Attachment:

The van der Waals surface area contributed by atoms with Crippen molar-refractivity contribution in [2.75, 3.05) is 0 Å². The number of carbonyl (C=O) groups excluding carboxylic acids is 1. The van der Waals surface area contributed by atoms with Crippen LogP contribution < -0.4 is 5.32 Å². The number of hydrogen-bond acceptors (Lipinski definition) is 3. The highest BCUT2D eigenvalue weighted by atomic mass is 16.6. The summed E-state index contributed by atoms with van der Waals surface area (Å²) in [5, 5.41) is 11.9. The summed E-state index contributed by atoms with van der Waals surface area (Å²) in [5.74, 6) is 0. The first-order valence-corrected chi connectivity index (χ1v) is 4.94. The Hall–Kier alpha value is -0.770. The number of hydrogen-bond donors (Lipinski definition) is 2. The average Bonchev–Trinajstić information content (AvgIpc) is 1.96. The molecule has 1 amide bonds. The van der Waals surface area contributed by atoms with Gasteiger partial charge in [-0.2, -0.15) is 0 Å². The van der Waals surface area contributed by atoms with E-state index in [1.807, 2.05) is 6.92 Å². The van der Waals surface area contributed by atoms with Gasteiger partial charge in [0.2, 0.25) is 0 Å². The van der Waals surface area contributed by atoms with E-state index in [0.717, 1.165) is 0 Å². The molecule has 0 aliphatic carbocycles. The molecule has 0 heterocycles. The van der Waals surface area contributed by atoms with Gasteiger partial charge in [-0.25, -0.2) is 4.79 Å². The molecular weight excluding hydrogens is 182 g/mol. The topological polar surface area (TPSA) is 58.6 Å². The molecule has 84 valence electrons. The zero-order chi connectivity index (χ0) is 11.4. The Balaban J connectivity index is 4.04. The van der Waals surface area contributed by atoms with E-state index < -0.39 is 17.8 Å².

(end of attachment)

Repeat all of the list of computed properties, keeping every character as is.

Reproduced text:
The van der Waals surface area contributed by atoms with Crippen molar-refractivity contribution in [2.75, 3.05) is 0 Å². The number of carbonyl (C=O) groups excluding carboxylic acids is 1. The van der Waals surface area contributed by atoms with Crippen LogP contribution < -0.4 is 5.32 Å². The number of hydrogen-bond acceptors (Lipinski definition) is 3. The highest BCUT2D eigenvalue weighted by atomic mass is 16.6. The summed E-state index contributed by atoms with van der Waals surface area (Å²) in [5, 5.41) is 11.9. The summed E-state index contributed by atoms with van der Waals surface area (Å²) in [5.74, 6) is 0. The first-order valence-corrected chi connectivity index (χ1v) is 4.94. The Hall–Kier alpha value is -0.770. The number of hydrogen-bond donors (Lipinski definition) is 2. The average Bonchev–Trinajstić information content (AvgIpc) is 1.96. The molecule has 1 amide bonds. The van der Waals surface area contributed by atoms with Gasteiger partial charge in [-0.2, -0.15) is 0 Å². The van der Waals surface area contributed by atoms with E-state index in [1.807, 2.05) is 6.92 Å². The van der Waals surface area contributed by atoms with Gasteiger partial charge in [0.2, 0.25) is 0 Å². The van der Waals surface area contributed by atoms with E-state index in [0.717, 1.165) is 0 Å². The molecule has 0 aliphatic carbocycles. The molecule has 0 heterocycles. The van der Waals surface area contributed by atoms with Gasteiger partial charge in [-0.25, -0.2) is 4.79 Å². The molecular weight excluding hydrogens is 182 g/mol. The topological polar surface area (TPSA) is 58.6 Å². The molecule has 84 valence electrons. The zero-order chi connectivity index (χ0) is 11.4. The Balaban J connectivity index is 4.04. The van der Waals surface area contributed by atoms with E-state index < -0.39 is 17.8 Å².